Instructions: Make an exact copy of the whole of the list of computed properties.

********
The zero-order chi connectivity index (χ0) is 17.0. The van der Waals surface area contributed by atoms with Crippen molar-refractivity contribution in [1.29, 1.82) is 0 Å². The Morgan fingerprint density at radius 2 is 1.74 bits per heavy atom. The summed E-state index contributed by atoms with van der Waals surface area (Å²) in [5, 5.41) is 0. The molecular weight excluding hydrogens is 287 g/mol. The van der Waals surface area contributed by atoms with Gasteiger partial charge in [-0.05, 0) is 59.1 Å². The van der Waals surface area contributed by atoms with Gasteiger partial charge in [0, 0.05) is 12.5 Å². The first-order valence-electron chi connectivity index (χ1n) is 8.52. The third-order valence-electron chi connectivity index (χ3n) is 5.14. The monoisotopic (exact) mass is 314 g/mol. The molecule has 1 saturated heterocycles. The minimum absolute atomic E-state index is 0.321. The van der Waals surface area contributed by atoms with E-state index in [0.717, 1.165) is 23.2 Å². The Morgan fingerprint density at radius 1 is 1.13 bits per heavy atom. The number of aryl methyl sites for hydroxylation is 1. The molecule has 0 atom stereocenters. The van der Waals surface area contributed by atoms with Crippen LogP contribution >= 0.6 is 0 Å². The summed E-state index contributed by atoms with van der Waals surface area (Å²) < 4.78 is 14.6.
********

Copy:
The zero-order chi connectivity index (χ0) is 17.0. The van der Waals surface area contributed by atoms with Crippen molar-refractivity contribution in [1.29, 1.82) is 0 Å². The Morgan fingerprint density at radius 2 is 1.74 bits per heavy atom. The summed E-state index contributed by atoms with van der Waals surface area (Å²) in [5, 5.41) is 0. The molecular weight excluding hydrogens is 287 g/mol. The van der Waals surface area contributed by atoms with Gasteiger partial charge in [-0.05, 0) is 59.1 Å². The van der Waals surface area contributed by atoms with Gasteiger partial charge in [0, 0.05) is 12.5 Å². The first-order valence-electron chi connectivity index (χ1n) is 8.52. The third-order valence-electron chi connectivity index (χ3n) is 5.14. The monoisotopic (exact) mass is 314 g/mol. The molecule has 1 saturated heterocycles. The minimum absolute atomic E-state index is 0.321. The van der Waals surface area contributed by atoms with E-state index in [0.717, 1.165) is 23.2 Å². The Morgan fingerprint density at radius 1 is 1.13 bits per heavy atom. The number of aryl methyl sites for hydroxylation is 1. The molecule has 0 atom stereocenters. The van der Waals surface area contributed by atoms with Crippen LogP contribution >= 0.6 is 0 Å². The summed E-state index contributed by atoms with van der Waals surface area (Å²) < 4.78 is 14.6.